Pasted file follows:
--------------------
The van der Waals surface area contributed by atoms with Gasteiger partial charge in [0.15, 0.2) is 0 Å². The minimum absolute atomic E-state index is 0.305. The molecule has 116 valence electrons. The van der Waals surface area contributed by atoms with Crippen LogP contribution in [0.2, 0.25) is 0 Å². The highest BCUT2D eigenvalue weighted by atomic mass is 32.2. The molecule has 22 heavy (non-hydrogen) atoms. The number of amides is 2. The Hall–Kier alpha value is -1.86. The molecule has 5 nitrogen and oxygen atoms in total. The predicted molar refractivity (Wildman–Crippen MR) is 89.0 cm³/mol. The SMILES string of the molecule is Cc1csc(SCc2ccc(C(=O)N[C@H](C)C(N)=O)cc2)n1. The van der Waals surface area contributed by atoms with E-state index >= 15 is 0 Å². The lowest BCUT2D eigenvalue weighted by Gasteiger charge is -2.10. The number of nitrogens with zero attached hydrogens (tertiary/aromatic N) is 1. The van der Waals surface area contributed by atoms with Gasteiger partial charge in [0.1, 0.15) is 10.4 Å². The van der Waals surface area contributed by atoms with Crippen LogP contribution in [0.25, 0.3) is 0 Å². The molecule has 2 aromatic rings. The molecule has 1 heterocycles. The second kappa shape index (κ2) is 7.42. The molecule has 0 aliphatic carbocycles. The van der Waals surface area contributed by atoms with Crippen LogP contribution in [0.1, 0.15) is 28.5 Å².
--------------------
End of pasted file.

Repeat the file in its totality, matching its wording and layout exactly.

The van der Waals surface area contributed by atoms with Gasteiger partial charge in [0.15, 0.2) is 0 Å². The minimum absolute atomic E-state index is 0.305. The molecule has 116 valence electrons. The van der Waals surface area contributed by atoms with Crippen LogP contribution in [0.2, 0.25) is 0 Å². The highest BCUT2D eigenvalue weighted by atomic mass is 32.2. The molecule has 22 heavy (non-hydrogen) atoms. The number of amides is 2. The Hall–Kier alpha value is -1.86. The molecule has 5 nitrogen and oxygen atoms in total. The predicted molar refractivity (Wildman–Crippen MR) is 89.0 cm³/mol. The SMILES string of the molecule is Cc1csc(SCc2ccc(C(=O)N[C@H](C)C(N)=O)cc2)n1. The van der Waals surface area contributed by atoms with E-state index >= 15 is 0 Å². The lowest BCUT2D eigenvalue weighted by Gasteiger charge is -2.10. The number of nitrogens with zero attached hydrogens (tertiary/aromatic N) is 1. The van der Waals surface area contributed by atoms with Gasteiger partial charge in [0.1, 0.15) is 10.4 Å². The van der Waals surface area contributed by atoms with Crippen LogP contribution in [0.25, 0.3) is 0 Å². The molecule has 2 aromatic rings. The molecule has 1 heterocycles. The second kappa shape index (κ2) is 7.42. The molecule has 0 aliphatic carbocycles. The van der Waals surface area contributed by atoms with Crippen LogP contribution in [0.1, 0.15) is 28.5 Å².